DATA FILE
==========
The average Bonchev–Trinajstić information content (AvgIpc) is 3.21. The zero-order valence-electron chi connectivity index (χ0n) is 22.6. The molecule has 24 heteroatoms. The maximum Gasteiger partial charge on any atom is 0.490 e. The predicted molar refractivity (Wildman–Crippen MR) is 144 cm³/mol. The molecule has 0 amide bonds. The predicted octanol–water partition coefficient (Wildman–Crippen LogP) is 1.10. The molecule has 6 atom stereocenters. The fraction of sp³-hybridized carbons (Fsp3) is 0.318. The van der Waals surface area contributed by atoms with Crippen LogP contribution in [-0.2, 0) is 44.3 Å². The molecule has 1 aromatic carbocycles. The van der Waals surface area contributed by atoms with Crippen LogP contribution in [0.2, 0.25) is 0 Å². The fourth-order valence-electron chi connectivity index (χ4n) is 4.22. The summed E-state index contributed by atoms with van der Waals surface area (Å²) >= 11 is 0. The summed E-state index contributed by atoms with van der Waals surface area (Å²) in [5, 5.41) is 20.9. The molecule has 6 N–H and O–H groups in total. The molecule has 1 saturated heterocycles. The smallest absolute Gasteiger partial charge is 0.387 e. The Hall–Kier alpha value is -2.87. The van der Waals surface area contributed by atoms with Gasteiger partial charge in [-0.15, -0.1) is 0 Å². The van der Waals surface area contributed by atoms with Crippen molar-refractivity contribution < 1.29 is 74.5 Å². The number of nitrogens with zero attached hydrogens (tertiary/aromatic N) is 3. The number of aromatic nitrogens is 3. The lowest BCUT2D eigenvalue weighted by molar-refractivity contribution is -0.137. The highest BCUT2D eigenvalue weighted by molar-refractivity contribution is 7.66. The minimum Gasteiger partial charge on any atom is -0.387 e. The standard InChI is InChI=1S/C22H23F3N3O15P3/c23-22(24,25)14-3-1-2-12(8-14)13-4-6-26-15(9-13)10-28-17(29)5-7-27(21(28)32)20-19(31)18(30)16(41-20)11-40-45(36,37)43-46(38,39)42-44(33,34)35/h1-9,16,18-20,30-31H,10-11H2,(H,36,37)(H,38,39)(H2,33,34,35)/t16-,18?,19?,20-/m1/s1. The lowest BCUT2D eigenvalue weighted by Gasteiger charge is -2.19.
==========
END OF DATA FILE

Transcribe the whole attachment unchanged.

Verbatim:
The average Bonchev–Trinajstić information content (AvgIpc) is 3.21. The zero-order valence-electron chi connectivity index (χ0n) is 22.6. The molecule has 24 heteroatoms. The maximum Gasteiger partial charge on any atom is 0.490 e. The predicted molar refractivity (Wildman–Crippen MR) is 144 cm³/mol. The molecule has 0 amide bonds. The predicted octanol–water partition coefficient (Wildman–Crippen LogP) is 1.10. The molecule has 6 atom stereocenters. The fraction of sp³-hybridized carbons (Fsp3) is 0.318. The van der Waals surface area contributed by atoms with Crippen LogP contribution in [-0.2, 0) is 44.3 Å². The molecule has 1 aromatic carbocycles. The van der Waals surface area contributed by atoms with Crippen LogP contribution in [0.2, 0.25) is 0 Å². The fourth-order valence-electron chi connectivity index (χ4n) is 4.22. The summed E-state index contributed by atoms with van der Waals surface area (Å²) >= 11 is 0. The summed E-state index contributed by atoms with van der Waals surface area (Å²) in [5, 5.41) is 20.9. The molecule has 6 N–H and O–H groups in total. The molecule has 1 saturated heterocycles. The smallest absolute Gasteiger partial charge is 0.387 e. The Hall–Kier alpha value is -2.87. The van der Waals surface area contributed by atoms with Gasteiger partial charge in [-0.15, -0.1) is 0 Å². The van der Waals surface area contributed by atoms with Crippen molar-refractivity contribution < 1.29 is 74.5 Å². The number of nitrogens with zero attached hydrogens (tertiary/aromatic N) is 3. The number of aromatic nitrogens is 3. The lowest BCUT2D eigenvalue weighted by molar-refractivity contribution is -0.137. The highest BCUT2D eigenvalue weighted by molar-refractivity contribution is 7.66. The minimum Gasteiger partial charge on any atom is -0.387 e. The standard InChI is InChI=1S/C22H23F3N3O15P3/c23-22(24,25)14-3-1-2-12(8-14)13-4-6-26-15(9-13)10-28-17(29)5-7-27(21(28)32)20-19(31)18(30)16(41-20)11-40-45(36,37)43-46(38,39)42-44(33,34)35/h1-9,16,18-20,30-31H,10-11H2,(H,36,37)(H,38,39)(H2,33,34,35)/t16-,18?,19?,20-/m1/s1. The lowest BCUT2D eigenvalue weighted by Gasteiger charge is -2.19.